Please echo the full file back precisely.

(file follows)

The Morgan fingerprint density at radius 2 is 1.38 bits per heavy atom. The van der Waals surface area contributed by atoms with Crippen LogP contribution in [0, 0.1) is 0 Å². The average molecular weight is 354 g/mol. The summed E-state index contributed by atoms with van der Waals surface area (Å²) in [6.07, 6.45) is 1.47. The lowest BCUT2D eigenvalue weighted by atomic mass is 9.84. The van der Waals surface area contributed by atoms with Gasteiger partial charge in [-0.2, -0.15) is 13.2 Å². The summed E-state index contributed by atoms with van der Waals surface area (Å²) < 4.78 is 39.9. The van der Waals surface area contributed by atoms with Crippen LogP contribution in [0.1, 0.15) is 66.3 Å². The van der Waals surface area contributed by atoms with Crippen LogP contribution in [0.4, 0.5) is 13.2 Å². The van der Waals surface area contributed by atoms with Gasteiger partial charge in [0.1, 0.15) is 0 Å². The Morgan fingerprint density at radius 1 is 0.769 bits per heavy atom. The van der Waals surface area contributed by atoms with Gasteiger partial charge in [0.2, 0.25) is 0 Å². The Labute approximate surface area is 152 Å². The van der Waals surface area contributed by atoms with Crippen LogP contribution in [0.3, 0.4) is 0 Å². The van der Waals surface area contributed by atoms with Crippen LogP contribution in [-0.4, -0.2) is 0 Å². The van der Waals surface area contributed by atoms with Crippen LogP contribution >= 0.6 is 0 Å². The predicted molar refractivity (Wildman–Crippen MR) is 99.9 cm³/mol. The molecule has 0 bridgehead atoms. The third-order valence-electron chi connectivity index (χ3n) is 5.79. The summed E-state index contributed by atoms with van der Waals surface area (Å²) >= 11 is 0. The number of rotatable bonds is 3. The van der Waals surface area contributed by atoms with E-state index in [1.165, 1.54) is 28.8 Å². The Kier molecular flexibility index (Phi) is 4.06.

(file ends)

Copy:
The Morgan fingerprint density at radius 2 is 1.38 bits per heavy atom. The van der Waals surface area contributed by atoms with Crippen LogP contribution in [0, 0.1) is 0 Å². The average molecular weight is 354 g/mol. The summed E-state index contributed by atoms with van der Waals surface area (Å²) in [6.07, 6.45) is 1.47. The lowest BCUT2D eigenvalue weighted by atomic mass is 9.84. The van der Waals surface area contributed by atoms with Gasteiger partial charge in [-0.2, -0.15) is 13.2 Å². The summed E-state index contributed by atoms with van der Waals surface area (Å²) < 4.78 is 39.9. The van der Waals surface area contributed by atoms with Crippen LogP contribution in [0.1, 0.15) is 66.3 Å². The van der Waals surface area contributed by atoms with Crippen LogP contribution in [0.4, 0.5) is 13.2 Å². The van der Waals surface area contributed by atoms with Gasteiger partial charge in [0.1, 0.15) is 0 Å². The Morgan fingerprint density at radius 1 is 0.769 bits per heavy atom. The van der Waals surface area contributed by atoms with Gasteiger partial charge in [0.2, 0.25) is 0 Å². The Labute approximate surface area is 152 Å². The van der Waals surface area contributed by atoms with Crippen LogP contribution in [0.3, 0.4) is 0 Å². The van der Waals surface area contributed by atoms with Crippen LogP contribution in [-0.4, -0.2) is 0 Å². The van der Waals surface area contributed by atoms with Crippen LogP contribution >= 0.6 is 0 Å². The predicted molar refractivity (Wildman–Crippen MR) is 99.9 cm³/mol. The molecule has 0 bridgehead atoms. The third-order valence-electron chi connectivity index (χ3n) is 5.79. The summed E-state index contributed by atoms with van der Waals surface area (Å²) >= 11 is 0. The number of rotatable bonds is 3. The van der Waals surface area contributed by atoms with E-state index in [1.165, 1.54) is 28.8 Å². The Kier molecular flexibility index (Phi) is 4.06.